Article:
“When we looked at it, not only did they not meet admissions (standards), some hadn’t taken the appropriate classes in high school to qualify for college,” Tudor said. “Some maybe weren’t going to graduate high school.”

A 2016 report from Nevada’s Kenny Guinn Center for Policy Priorities tied poor educational outcomes to students in foster care moving schools once or twice a year because of placements in new homes. For every move, they lost four to six months of academic progress, undermining their ability to perform at grade level and on standardized tests. School transfers also decrease the likelihood of graduation and developing teacher-student mentorships and friendships, while increasing emotional instability that may exacerbate behavioral issues.

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Tristan Torres

In the nine months Tristan Torres was in foster care, he went through two placements and three local high schools.

Torres’ home life had been unstable, and his parents kicked him out in October 2014 after he revealed he was transgender. Then 16, he landed in a situation that quickly had him calling his caseworker saying that if he didn’t get moved, he would run away.

“I packed all of my belongings in garbage bags, and I had someone transport me to a new house the same night because me and the foster mother had gotten into a fight,” Torres said.

André Wade was director of communications and community outreach for DFS at the time. He had never met Torres, and it wasn’t his job to find the teen a better placement, but he heard about the case and made some calls. Torres was transferred to his second foster home before the week was up.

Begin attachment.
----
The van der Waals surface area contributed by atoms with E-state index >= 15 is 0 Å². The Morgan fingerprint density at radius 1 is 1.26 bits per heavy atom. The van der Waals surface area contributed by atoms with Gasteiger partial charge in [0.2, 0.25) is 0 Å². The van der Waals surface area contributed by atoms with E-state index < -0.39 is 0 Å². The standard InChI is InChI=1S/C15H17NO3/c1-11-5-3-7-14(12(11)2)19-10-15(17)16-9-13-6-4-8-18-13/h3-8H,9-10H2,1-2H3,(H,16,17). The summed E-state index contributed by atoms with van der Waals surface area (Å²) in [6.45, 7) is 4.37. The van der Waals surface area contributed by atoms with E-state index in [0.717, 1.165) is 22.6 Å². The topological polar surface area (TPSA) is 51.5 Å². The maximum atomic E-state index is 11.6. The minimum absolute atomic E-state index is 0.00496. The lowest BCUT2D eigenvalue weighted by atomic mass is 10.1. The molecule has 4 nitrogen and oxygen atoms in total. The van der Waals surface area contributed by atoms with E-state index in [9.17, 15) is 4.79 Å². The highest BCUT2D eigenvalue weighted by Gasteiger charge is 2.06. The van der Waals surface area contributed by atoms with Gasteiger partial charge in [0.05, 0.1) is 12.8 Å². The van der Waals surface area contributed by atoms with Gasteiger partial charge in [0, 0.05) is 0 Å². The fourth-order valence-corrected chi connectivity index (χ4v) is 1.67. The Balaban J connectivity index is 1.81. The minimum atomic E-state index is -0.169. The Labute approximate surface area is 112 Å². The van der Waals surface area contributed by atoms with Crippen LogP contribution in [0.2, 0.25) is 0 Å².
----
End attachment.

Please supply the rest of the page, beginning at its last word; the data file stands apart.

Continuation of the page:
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André Wade

But that placement soured, too. Torres described an environment in which his foster parents withheld food from him as punishment for correcting a family member on his preferred pronouns. He said this led him to sneak food and hide a cup of expired M&M’s in his room.

He reunited with his parents before he turned 18, but he says they didn’t fulfill the cultural competency classes on LGBT issues required by their case plan. When they relapsed on heroin, Torres felt unsafe. Again, Wade was there to help. He had left DFS and was working as director of operations for the Gay and Lesbian Community Center of Southern Nevada, where Torres was interning. Wade mentored and even offered his home to Torres.

“I’m living with people who love me and support me through everything. It’s a family that I never had but I have now. It’s something I really appreciate every single day I wake up in their home, and I just think to myself how lucky I am,” said Torres, who will tell members of the Nevada Senate his story on March 17. He hopes that by advocating for AB99, a bill that would require foster parents to take cultural competency classes, other youths won’t experience his pain.

Torres works at the Center’s Bronze Café and is studying journalism at the College of Southern Nevada. Because extended assistance is exclusive to foster kids who turn 18 while in care, he doesn’t have that financial boost, but he is grateful for his success. “My biological mom is in a trailer park right now, and she’s on heroin. That’s success for me — not following in my mom’s footsteps. ... I’m moving on with my life, I’m responsible for myself; I’m independent.”

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Madison Sandoval-Lunn

If an adoption or reunification is rushed, kids can be left like Torres (Tudor said some caseworkers even encourage youths to stay in the system for the extra money). Madison Sandoval-Lunn, a foster alumna and former Independent Living caseworker for Clark County DFS, was adopted six months before her 18th birthday, disqualifying her from receiving transitional funds. She was left on her own after her adoptive parents refused to support her.